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Cron in Docker with Debian Slim

Recently, I needed to get cron working inside a Docker container running Debian Slim. It’s not difficult once you figure it out, but it did take a bit of research and learning to get everything to work.

First off, Debian Slim is real slim. There’s no cron nor is there a syslog when you want to debug things. Add apt-get install cron and rsyslog in your Dockerfile before you start anything else. With syslog installed, you can tail /var/log/syslog while you’re debugging your cron files, which is incredibly helpful.

In my case, I wanted to run a few Python scripts on a schedule. Cron natively uses sh. I’m sure there’s a way to get it to work that way, but I didn’t want to play around with that. I added my scripts directory in Docker to PATH in my cronfile and set bash as my SHELL. My container runs in Docker Swarm, so it was also important that the output for my script landed in the same STDOUT that eventually ends up in docker.log. /proc/1/rd/1 is the trick for getting output in the right place.

First, I created a little shell script — — for my container to run to get things ready for cron. This script enables Bash’s job control, makes sure environment variables are in a place cron can get to them at, and starts up the cron service itself.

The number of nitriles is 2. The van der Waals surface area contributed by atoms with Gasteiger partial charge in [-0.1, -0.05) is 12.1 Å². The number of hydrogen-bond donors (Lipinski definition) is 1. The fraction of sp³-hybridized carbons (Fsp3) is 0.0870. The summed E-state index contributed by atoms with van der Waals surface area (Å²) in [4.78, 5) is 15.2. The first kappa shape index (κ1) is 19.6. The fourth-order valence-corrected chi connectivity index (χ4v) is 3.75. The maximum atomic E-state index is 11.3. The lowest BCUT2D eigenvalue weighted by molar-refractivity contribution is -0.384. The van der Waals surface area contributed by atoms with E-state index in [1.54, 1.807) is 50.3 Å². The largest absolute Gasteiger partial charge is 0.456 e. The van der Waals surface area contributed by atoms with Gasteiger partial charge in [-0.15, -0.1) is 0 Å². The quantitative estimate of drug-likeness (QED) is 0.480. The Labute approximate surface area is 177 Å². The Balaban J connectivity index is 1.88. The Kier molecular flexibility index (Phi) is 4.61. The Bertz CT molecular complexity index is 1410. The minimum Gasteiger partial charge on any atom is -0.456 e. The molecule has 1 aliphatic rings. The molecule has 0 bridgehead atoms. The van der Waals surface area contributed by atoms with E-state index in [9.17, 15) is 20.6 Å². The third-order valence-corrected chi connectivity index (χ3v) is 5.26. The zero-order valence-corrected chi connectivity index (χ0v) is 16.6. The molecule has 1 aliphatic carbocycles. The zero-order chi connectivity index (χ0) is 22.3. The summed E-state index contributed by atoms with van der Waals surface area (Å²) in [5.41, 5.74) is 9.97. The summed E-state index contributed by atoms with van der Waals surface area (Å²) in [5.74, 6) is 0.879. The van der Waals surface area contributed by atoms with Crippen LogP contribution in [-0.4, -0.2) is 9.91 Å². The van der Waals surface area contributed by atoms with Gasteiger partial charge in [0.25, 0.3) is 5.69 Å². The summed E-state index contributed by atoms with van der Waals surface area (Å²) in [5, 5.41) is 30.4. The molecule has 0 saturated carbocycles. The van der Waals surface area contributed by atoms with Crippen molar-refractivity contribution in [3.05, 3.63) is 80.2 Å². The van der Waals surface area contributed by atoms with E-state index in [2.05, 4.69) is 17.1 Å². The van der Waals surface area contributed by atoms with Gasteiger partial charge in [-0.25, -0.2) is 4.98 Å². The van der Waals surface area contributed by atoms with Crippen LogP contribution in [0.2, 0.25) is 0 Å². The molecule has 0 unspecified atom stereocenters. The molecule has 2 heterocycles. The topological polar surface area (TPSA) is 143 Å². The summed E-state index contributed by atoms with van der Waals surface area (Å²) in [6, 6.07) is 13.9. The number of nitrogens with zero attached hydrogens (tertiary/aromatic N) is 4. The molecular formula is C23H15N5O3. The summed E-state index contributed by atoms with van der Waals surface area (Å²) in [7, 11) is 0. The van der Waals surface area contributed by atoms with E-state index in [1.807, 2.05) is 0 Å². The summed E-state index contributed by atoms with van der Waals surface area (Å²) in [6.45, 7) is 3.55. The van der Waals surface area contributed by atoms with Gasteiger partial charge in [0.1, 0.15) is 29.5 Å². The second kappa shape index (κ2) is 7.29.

# turn on bash's job control
set -m

# extract environment variables for cron
printenv | sed 's/^\(.*\)$/export \1/g' > /root/

# Start the helper processes
service rsyslog start
service cron start

Next, I created my cron file. The below example is where my cron file ended up, once I got everything working. It sets up PATH to point to my scripts, changes the shell to bash, make sure cron can see environment variables, and gets my script ready to run each hour piping its output to STDOUT and errors to STDERR.

0 * * * * > /proc/1/fd/1 2>&1

Having a valid cron file is just half the battle in getting cron to run successfully in Docker. In your Docker file you’ll need to make sure your script is executable and copy your cron file to the right place. Make sure your new cron file is executable with a little chmod and chown and then apply your changes.

# Give execution rights on the cron job
RUN mkdir crontab

# Copy or create your cron file named crontab into the root directory crontab

RUN chown -R root crontab && chmod -R 0644 crontab

# Apply cron job
RUN crontab crontab/crontab

By default the cron and syslog service will not start on their own. Make sure you start those two service before you run any of your own commands. I do that in my little shell script, but you can do it elsewhere.

CMD ["sh", "-c", "./scripts/ ; other_commands_here"]

The above is really all you need to get things going. But… your Docker container is going to default to UTC. That’s fine and all, but when I’m setting up specific schedules in cron, I like to think in local time. The below command is one of many ways to change your time zone. Is it the best? I don’t know. It worked for me.

RUN apt-get install tzdata -y
RUN ln -sf /usr/share/zoneinfo/US/Central /etc/localtime
RUN echo "US/Central" | tee /etc/timezone && dpkg-reconfigure --frontend noninteractive tzdata